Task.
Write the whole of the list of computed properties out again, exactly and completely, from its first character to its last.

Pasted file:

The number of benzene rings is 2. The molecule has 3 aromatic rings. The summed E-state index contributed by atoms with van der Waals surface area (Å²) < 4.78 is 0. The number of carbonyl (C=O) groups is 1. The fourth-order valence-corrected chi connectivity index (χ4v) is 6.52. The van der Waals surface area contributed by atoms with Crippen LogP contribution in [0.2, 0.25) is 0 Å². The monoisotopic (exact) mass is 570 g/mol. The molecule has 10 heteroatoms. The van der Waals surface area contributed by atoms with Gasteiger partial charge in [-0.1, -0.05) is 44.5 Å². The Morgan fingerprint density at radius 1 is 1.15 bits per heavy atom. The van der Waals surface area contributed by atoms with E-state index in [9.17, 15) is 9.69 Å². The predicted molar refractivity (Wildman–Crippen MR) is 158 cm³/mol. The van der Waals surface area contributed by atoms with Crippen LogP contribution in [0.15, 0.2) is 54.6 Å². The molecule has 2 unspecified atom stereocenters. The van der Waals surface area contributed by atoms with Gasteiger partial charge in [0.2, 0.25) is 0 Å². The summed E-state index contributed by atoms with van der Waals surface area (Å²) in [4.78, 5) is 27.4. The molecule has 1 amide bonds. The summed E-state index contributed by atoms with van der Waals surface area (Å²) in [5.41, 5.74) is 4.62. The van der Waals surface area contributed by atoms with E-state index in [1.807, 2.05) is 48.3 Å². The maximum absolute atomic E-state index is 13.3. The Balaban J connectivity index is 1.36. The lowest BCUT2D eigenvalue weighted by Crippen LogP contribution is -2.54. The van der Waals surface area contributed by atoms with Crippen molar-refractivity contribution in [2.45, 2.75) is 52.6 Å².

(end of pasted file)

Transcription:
The number of benzene rings is 2. The molecule has 3 aromatic rings. The summed E-state index contributed by atoms with van der Waals surface area (Å²) < 4.78 is 0. The number of carbonyl (C=O) groups is 1. The fourth-order valence-corrected chi connectivity index (χ4v) is 6.52. The van der Waals surface area contributed by atoms with Crippen LogP contribution in [0.2, 0.25) is 0 Å². The monoisotopic (exact) mass is 570 g/mol. The molecule has 10 heteroatoms. The van der Waals surface area contributed by atoms with Gasteiger partial charge in [-0.1, -0.05) is 44.5 Å². The Morgan fingerprint density at radius 1 is 1.15 bits per heavy atom. The van der Waals surface area contributed by atoms with E-state index in [9.17, 15) is 9.69 Å². The predicted molar refractivity (Wildman–Crippen MR) is 158 cm³/mol. The van der Waals surface area contributed by atoms with Crippen LogP contribution in [0.15, 0.2) is 54.6 Å². The molecule has 2 unspecified atom stereocenters. The van der Waals surface area contributed by atoms with Gasteiger partial charge in [0.2, 0.25) is 0 Å². The summed E-state index contributed by atoms with van der Waals surface area (Å²) in [4.78, 5) is 27.4. The molecule has 1 amide bonds. The summed E-state index contributed by atoms with van der Waals surface area (Å²) in [5.41, 5.74) is 4.62. The van der Waals surface area contributed by atoms with E-state index in [1.807, 2.05) is 48.3 Å². The maximum absolute atomic E-state index is 13.3. The Balaban J connectivity index is 1.36. The lowest BCUT2D eigenvalue weighted by Crippen LogP contribution is -2.54. The van der Waals surface area contributed by atoms with Crippen molar-refractivity contribution in [2.45, 2.75) is 52.6 Å².